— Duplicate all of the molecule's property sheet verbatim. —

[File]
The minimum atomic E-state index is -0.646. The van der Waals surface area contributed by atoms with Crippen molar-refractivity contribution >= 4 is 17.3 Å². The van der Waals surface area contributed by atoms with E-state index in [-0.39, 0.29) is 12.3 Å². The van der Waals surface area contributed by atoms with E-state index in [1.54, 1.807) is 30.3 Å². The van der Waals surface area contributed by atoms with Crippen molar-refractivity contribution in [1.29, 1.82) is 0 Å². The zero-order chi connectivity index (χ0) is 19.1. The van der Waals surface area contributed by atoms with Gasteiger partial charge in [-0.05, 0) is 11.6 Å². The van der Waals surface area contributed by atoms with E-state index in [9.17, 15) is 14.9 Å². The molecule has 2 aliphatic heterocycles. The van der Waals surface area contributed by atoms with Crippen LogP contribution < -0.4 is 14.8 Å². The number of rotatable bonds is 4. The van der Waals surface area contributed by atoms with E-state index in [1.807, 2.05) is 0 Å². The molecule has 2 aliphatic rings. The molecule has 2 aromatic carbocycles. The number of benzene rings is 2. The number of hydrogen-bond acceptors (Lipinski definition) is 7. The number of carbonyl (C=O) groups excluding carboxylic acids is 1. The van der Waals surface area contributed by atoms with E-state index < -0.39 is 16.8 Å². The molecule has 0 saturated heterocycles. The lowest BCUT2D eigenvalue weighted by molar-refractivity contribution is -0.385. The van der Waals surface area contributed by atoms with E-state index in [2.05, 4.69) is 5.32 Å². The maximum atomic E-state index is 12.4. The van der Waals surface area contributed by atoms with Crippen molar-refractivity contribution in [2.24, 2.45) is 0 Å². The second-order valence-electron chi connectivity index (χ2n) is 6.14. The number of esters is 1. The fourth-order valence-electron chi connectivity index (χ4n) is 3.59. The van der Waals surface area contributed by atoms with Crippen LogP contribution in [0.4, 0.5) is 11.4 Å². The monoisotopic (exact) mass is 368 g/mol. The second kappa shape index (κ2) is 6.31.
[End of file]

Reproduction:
The minimum atomic E-state index is -0.646. The van der Waals surface area contributed by atoms with Crippen molar-refractivity contribution >= 4 is 17.3 Å². The van der Waals surface area contributed by atoms with E-state index in [-0.39, 0.29) is 12.3 Å². The van der Waals surface area contributed by atoms with E-state index in [1.54, 1.807) is 30.3 Å². The van der Waals surface area contributed by atoms with Crippen molar-refractivity contribution in [1.29, 1.82) is 0 Å². The zero-order chi connectivity index (χ0) is 19.1. The van der Waals surface area contributed by atoms with Gasteiger partial charge in [-0.05, 0) is 11.6 Å². The van der Waals surface area contributed by atoms with E-state index in [9.17, 15) is 14.9 Å². The molecule has 2 aliphatic heterocycles. The van der Waals surface area contributed by atoms with Crippen LogP contribution < -0.4 is 14.8 Å². The number of rotatable bonds is 4. The van der Waals surface area contributed by atoms with E-state index in [1.807, 2.05) is 0 Å². The molecule has 2 aliphatic rings. The molecule has 2 aromatic carbocycles. The number of benzene rings is 2. The number of hydrogen-bond acceptors (Lipinski definition) is 7. The number of carbonyl (C=O) groups excluding carboxylic acids is 1. The van der Waals surface area contributed by atoms with E-state index < -0.39 is 16.8 Å². The molecule has 0 saturated heterocycles. The lowest BCUT2D eigenvalue weighted by molar-refractivity contribution is -0.385. The van der Waals surface area contributed by atoms with E-state index in [2.05, 4.69) is 5.32 Å². The maximum atomic E-state index is 12.4. The van der Waals surface area contributed by atoms with Crippen molar-refractivity contribution in [2.24, 2.45) is 0 Å². The second-order valence-electron chi connectivity index (χ2n) is 6.14. The number of esters is 1. The fourth-order valence-electron chi connectivity index (χ4n) is 3.59. The van der Waals surface area contributed by atoms with Crippen LogP contribution in [0.4, 0.5) is 11.4 Å². The monoisotopic (exact) mass is 368 g/mol. The second kappa shape index (κ2) is 6.31.